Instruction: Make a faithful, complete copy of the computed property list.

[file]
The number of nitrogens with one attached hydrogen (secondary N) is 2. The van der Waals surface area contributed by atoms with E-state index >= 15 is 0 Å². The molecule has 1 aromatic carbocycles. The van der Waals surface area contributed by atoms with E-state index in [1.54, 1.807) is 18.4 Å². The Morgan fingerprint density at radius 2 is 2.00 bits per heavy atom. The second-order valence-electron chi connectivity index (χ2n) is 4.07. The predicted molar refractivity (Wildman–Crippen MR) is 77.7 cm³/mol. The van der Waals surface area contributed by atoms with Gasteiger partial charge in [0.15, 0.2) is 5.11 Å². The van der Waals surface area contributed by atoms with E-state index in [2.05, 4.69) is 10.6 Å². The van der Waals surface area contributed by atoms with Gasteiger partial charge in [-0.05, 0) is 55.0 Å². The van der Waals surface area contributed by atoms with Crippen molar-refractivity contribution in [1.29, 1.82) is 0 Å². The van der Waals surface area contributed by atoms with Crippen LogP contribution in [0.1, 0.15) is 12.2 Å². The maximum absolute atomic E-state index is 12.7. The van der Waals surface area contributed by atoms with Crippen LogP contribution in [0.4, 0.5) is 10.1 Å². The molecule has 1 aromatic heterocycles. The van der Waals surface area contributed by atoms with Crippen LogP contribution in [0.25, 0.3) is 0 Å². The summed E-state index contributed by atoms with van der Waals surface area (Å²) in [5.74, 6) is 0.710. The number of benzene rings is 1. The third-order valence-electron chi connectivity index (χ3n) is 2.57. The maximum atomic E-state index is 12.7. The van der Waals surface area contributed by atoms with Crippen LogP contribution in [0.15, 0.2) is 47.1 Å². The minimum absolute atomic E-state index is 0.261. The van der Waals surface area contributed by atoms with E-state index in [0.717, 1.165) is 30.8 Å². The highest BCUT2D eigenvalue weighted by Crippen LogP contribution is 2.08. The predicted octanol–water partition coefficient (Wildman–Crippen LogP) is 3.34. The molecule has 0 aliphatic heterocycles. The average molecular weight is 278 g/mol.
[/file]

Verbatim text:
The number of nitrogens with one attached hydrogen (secondary N) is 2. The van der Waals surface area contributed by atoms with E-state index >= 15 is 0 Å². The molecule has 1 aromatic carbocycles. The van der Waals surface area contributed by atoms with E-state index in [1.54, 1.807) is 18.4 Å². The Morgan fingerprint density at radius 2 is 2.00 bits per heavy atom. The second-order valence-electron chi connectivity index (χ2n) is 4.07. The predicted molar refractivity (Wildman–Crippen MR) is 77.7 cm³/mol. The van der Waals surface area contributed by atoms with Gasteiger partial charge in [0.15, 0.2) is 5.11 Å². The van der Waals surface area contributed by atoms with E-state index in [2.05, 4.69) is 10.6 Å². The van der Waals surface area contributed by atoms with Gasteiger partial charge in [-0.05, 0) is 55.0 Å². The van der Waals surface area contributed by atoms with Crippen molar-refractivity contribution in [1.29, 1.82) is 0 Å². The van der Waals surface area contributed by atoms with Crippen LogP contribution in [0.1, 0.15) is 12.2 Å². The maximum absolute atomic E-state index is 12.7. The van der Waals surface area contributed by atoms with Crippen LogP contribution in [0.4, 0.5) is 10.1 Å². The molecule has 1 aromatic heterocycles. The van der Waals surface area contributed by atoms with Crippen LogP contribution in [0.25, 0.3) is 0 Å². The summed E-state index contributed by atoms with van der Waals surface area (Å²) in [5.74, 6) is 0.710. The number of benzene rings is 1. The third-order valence-electron chi connectivity index (χ3n) is 2.57. The maximum atomic E-state index is 12.7. The van der Waals surface area contributed by atoms with Crippen LogP contribution in [0.15, 0.2) is 47.1 Å². The minimum absolute atomic E-state index is 0.261. The van der Waals surface area contributed by atoms with E-state index in [0.717, 1.165) is 30.8 Å². The highest BCUT2D eigenvalue weighted by Crippen LogP contribution is 2.08. The predicted octanol–water partition coefficient (Wildman–Crippen LogP) is 3.34. The molecule has 0 aliphatic heterocycles. The average molecular weight is 278 g/mol.